Queensryche Frontman Discusses the Building of an ‘Empire’
In the early ’90s, rock music was in a major state of transition. Thanks to the success of Seattle bands like Nirvana, Soundgarden and Pearl Jam, Sunset Strip hair metal and Bay Area thrash were trendy no more. Fans of heavy rock music were being encouraged by the media to embrace grunge, industrial bands like Nine Inch Nails and alternative outfits such as Helmet to remain in the know.
Fortunately for Seattle melodic metal outfit Queensrÿche, they managed to release their most commercially successful album, ‘Empire,’ right before the hard rock nation — and the rest of the music industry — started reaching for anything that smelled like teen spirit. The disc, which has been remastered, will be reissued on Nov. 9 along with a bonus concert CD and DVD.
Noisecreep talked to Queensrÿche vocalist Geoff Tate about the building of an ‘Empire,’ the song that took the band to the next plateau of popularity, playing the famous Hammersmith Odeon in London and eating in deafening silence with Rush guitarist Alex Lifeson.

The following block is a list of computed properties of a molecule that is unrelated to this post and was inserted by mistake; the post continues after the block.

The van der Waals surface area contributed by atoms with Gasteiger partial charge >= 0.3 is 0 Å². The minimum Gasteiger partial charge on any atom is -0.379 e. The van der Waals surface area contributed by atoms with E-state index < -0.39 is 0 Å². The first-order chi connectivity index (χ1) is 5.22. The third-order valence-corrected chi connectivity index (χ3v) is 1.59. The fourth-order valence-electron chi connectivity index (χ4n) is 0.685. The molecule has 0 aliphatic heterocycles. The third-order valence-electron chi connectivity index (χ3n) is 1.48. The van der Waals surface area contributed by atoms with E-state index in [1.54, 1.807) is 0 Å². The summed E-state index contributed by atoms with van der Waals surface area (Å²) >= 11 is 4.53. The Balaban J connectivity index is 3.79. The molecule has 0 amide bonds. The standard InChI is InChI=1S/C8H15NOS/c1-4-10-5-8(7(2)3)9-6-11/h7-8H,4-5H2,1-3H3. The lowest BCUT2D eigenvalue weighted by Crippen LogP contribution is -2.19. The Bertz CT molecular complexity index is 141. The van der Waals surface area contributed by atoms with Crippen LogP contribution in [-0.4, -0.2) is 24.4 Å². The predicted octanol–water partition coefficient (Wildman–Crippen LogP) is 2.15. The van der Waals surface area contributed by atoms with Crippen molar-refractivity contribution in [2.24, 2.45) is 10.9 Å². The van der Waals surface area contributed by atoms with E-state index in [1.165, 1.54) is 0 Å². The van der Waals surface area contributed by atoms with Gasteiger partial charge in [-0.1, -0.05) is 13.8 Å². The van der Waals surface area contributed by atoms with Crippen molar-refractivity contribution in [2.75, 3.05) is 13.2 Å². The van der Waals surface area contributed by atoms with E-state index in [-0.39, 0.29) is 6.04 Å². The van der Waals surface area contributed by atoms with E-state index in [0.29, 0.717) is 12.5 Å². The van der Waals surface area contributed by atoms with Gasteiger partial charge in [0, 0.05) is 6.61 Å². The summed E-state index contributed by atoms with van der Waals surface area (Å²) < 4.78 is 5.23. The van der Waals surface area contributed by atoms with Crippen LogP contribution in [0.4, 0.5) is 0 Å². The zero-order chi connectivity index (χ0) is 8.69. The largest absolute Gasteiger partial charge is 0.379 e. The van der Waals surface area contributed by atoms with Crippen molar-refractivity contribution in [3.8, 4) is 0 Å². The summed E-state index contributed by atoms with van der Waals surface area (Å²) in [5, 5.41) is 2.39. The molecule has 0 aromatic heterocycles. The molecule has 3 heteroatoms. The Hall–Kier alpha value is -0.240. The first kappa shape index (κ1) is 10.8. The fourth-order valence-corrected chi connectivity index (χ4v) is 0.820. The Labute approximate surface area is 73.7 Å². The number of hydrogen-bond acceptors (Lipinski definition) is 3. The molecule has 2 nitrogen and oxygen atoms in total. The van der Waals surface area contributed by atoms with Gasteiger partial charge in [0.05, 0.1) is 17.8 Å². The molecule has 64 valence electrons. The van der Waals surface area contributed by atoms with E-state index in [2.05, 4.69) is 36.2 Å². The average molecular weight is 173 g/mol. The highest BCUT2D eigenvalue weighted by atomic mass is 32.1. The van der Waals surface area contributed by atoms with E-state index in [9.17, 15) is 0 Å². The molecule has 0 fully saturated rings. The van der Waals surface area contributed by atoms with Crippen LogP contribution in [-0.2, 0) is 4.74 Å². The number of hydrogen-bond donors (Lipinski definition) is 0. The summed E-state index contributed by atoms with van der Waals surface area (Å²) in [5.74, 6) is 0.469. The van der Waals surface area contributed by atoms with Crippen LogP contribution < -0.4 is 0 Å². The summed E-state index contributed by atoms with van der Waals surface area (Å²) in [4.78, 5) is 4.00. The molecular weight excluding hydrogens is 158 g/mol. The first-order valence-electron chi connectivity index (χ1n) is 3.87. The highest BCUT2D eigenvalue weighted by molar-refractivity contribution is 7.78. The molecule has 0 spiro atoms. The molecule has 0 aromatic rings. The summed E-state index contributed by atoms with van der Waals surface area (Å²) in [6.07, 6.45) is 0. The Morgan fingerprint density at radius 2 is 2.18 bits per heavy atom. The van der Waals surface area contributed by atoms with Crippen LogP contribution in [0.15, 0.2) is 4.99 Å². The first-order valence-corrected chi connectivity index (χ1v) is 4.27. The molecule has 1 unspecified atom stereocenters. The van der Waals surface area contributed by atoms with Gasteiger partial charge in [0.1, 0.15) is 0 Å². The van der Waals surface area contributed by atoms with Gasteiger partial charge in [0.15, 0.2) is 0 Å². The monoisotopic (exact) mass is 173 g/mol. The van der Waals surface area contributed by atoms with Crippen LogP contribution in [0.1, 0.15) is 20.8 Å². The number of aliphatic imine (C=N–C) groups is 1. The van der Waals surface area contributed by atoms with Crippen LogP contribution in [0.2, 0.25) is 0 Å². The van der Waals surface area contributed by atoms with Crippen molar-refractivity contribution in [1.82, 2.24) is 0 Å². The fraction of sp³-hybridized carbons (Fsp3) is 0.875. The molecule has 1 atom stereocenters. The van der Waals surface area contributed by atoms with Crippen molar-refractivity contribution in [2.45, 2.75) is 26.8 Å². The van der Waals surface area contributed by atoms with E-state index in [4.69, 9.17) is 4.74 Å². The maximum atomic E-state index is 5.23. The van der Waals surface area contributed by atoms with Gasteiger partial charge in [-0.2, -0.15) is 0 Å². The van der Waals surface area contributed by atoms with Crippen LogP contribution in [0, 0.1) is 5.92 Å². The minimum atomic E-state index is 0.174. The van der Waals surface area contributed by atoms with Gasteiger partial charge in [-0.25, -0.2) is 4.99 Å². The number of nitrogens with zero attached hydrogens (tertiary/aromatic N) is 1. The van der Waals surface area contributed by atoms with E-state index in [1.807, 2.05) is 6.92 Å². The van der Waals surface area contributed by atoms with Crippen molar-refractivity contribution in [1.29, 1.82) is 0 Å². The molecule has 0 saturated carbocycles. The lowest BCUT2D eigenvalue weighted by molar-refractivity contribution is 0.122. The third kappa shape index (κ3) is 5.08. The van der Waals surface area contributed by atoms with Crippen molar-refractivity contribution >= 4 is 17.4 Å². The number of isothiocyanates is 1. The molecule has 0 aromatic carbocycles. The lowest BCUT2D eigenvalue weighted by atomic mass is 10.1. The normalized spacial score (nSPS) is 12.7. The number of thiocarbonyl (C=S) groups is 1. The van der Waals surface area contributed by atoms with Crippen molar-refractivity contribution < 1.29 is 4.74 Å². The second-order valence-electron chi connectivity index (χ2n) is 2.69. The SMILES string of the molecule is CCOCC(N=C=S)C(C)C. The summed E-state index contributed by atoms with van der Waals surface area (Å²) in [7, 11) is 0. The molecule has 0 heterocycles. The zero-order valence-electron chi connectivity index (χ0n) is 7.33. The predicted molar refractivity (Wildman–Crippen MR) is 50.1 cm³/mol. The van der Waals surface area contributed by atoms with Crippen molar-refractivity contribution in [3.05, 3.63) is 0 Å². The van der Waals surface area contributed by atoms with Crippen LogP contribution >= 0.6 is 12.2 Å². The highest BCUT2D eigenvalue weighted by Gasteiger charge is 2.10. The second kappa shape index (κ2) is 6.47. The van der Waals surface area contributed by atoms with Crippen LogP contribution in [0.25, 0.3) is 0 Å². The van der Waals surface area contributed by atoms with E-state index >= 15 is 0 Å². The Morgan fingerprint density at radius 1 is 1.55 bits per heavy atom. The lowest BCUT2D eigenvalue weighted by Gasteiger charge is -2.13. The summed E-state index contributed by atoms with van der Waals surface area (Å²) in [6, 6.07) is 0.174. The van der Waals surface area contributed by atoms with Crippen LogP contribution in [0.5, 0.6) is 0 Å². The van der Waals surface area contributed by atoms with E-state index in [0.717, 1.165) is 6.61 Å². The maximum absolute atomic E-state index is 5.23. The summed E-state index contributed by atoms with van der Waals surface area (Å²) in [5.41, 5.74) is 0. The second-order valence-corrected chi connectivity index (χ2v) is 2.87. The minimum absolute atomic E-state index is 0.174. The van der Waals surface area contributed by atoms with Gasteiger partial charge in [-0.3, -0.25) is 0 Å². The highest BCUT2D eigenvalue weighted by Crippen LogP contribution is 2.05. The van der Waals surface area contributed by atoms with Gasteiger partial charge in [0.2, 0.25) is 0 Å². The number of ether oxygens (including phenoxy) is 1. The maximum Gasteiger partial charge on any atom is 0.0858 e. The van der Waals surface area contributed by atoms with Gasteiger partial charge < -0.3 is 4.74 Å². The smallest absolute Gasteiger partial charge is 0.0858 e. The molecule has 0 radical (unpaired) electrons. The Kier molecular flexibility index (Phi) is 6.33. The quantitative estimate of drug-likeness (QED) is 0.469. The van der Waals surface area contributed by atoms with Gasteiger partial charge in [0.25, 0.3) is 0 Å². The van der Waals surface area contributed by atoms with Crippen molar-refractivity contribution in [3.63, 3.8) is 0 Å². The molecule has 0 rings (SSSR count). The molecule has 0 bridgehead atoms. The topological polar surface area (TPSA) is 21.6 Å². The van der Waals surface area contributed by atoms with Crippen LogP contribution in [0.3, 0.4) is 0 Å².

Listen to ‘Resistance’
Is it hard to believe that 20 years have passed since you released ‘Empire’?
It’s strange. Sometimes it seems like it was just yesterday, and sometimes it feels like it was 100 years ago.
The album was more melodic, less progressive and less theme-oriented than ‘Operation Mindcrime.’ Were you striving to make a more straightforward record?
I have to kind of disagree with you on the whole commercial thing. We’ve always written songs that can be on the radio – and that’s the definition of commercial. We have lots of songs like that on every record. ‘Mindcrime’ had several singles on it. I think the thing with ‘Empire’ was we had a million-selling record with ‘Mindcrime,’ and the record company was saying, “Oh, well we can really score on this if we really sink some money into it.”
So they threw millions into promoting ‘Empire.’ We had TV and all the video outlets, and we made six videos for the album. That’s a huge push. If you throw millions and millions of promotional dollars at most anything, you’re gonna get some payback, and they definitely got it. The album went triple platinum.
Did the ballad ‘Silent Lucidity’ break the record?